Louis C.K. Debuts New Material At Intimate LA Gig

By Zachary Swickey

LOS ANGELES – There are very few people in the comedy world as consistently innovative as Louis C.K. Anyone who’s watched an episode of “Louie,” the F/X show that he writes, produces, directs and stars in, is familiar with the rollercoaster of emotions that one goes through while watching. Each half-hour show will offend you before it makes you laugh, cry and eventually pity Louie.

Louie announced a surprise gig late Friday afternoon for a show taking place just two days later on Sunday at the intimate, iconic Largo – a cozy, no cell phones allowed venue with only 280 seats, but has hosted some of the biggest names in comedy on its stage.

Recent star of the Jason Reitman-directed and Diablo Cody-penned “Young Adult,” Patton Oswalt, opened the set. He shared a hilarious anecdote about being extremely hungover after going on an accidental wine binge the night before and randomly having a movie marathon that included “Robocop” and “Goodfellas.” He promised his wife she could sleep in that morning, so he was on dad duty with his daughter, which he joked he was slurring too much to be doing.

After wrapping his stint, Oswalt introduced the man of the night, Louis C.K. The evening was billed “Louis C.K. – A Very Rough Show with Lots of New Material,” which kept its promise as he read material from a notebook resting on his stool. But rough as it was, it was an hour of pure comedy gold.

A familiar theme in C.K.’s comedy is his vocal support of the homosexual community and this appeared yet again Sunday night. He joked about the ingrained homophobia of the common heterosexual man, saying, “We’re paranoid that someone might mistake us for something that we aren’t… sexually.” He laughed about the fact that men aren’t supposed to say they’ve missed each other or use descriptive words like “wonderful,” because such acts might be deemed homosexual.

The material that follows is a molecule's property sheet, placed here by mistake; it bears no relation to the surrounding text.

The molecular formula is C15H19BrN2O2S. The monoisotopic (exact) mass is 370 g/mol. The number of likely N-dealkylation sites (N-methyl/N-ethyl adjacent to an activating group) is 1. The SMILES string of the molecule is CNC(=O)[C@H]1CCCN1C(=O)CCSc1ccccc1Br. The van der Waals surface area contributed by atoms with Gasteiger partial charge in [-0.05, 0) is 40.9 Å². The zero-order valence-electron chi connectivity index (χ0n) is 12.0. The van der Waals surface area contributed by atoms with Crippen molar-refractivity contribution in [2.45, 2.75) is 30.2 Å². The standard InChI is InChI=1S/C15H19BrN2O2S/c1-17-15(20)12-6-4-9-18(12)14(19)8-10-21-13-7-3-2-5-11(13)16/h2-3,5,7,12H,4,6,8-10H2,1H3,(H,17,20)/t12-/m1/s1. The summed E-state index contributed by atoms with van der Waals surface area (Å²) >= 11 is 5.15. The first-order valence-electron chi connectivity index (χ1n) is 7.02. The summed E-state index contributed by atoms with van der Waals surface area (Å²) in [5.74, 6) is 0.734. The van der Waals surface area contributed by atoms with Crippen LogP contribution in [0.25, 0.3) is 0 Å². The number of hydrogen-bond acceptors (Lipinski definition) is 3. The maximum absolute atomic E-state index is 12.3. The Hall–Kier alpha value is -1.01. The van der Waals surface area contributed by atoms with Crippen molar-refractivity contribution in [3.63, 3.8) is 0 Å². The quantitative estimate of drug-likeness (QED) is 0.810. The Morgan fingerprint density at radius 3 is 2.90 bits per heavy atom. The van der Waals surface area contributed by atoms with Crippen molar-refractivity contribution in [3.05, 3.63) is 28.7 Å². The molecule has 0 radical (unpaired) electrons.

He also made the good point that women typically aren’t as concerned, saying, “You don’t see many women worried about being called a lesbian.”

Louie also voiced his concern for putting one’s music, photos, videos, etc. in the “cloud” – the service from Amazon, Google and Apple that stores your digital goods remotely in their servers so they don’t take up precious gigabytes on your computer or phone. His trepidation toward the technology seemed to echo the concerns of “South Park” when an episode riffed on Apple’s lengthy contract you must click on and accept to receive appropriate updates (which no one ever reads).

All-in-all, C.K. had the crowd in the palm of his hand the entire night, and the constant flow of raucous laughter throughout the night is not something many comedians can pull off.

Do yourself a favor and tune into the season three premiere of the Emmy-winning “Louie” this Thursday at 10:30 p.m. EST on F/X.